On book equity: why it matters for monetary policy

Keynote address by Mr Hyun Song Shin, Economic Adviser and Head of Research of the BIS, at the joint workshop by the Basel Committee on Banking Supervision, the Centre for Economic Policy Research and the Journal of Financial Intermediation on "Banking and regulation: the next frontier", Basel, 22 January 2015.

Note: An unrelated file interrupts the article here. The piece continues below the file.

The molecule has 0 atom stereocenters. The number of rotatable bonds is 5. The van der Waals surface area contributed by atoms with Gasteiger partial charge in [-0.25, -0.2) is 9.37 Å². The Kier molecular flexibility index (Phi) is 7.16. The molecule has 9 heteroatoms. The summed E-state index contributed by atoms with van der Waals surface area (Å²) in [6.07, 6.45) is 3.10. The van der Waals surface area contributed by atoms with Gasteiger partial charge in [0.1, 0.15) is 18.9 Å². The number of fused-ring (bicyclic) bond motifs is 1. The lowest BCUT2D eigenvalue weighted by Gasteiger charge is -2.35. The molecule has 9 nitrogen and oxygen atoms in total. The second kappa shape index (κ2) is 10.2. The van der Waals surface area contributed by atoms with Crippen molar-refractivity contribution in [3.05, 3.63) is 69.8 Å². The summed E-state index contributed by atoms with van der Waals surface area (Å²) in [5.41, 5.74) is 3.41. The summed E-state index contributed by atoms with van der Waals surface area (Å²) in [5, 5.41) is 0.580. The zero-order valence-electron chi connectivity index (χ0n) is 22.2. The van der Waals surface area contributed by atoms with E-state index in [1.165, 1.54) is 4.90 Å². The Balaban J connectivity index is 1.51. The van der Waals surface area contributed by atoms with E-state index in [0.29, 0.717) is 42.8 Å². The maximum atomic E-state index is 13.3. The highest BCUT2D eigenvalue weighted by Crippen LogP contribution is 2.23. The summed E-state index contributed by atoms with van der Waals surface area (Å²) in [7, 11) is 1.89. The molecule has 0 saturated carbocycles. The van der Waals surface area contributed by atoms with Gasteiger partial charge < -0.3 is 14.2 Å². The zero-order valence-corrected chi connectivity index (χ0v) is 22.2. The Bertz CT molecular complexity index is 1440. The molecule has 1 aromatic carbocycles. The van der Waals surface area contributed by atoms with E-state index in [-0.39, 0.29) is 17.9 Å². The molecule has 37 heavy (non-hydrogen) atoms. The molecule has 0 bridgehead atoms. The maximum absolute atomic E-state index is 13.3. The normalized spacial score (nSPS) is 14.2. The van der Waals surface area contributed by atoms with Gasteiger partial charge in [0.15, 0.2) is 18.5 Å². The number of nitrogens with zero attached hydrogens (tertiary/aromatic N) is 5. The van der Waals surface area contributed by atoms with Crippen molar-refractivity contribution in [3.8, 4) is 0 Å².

The book value of equity plays a central role in discussions of bank capital adequacy. Yet among researchers in empirical corporate finance, it is common to hear the claim that book equity is a stale and backward-looking measure of the market value of equity, and that researchers should therefore use the market capitalisation of the firm and ignore book equity whenever market capitalisation is available. It is also common for empirical papers to discard financial firms from the dataset at the outset. For both reasons, banks' book equity ends up being neglected by researchers. However, the banks' book equity is the foundation for bank lending, so that adequate book equity plays a central role in the provision of credit to the real economy. For this reason, adequate book equity is essential for the effective transmission of monetary policy. In particular, equity that is sufficient to induce banks to lend could turn out to be considerably higher than equity that ensures solvency.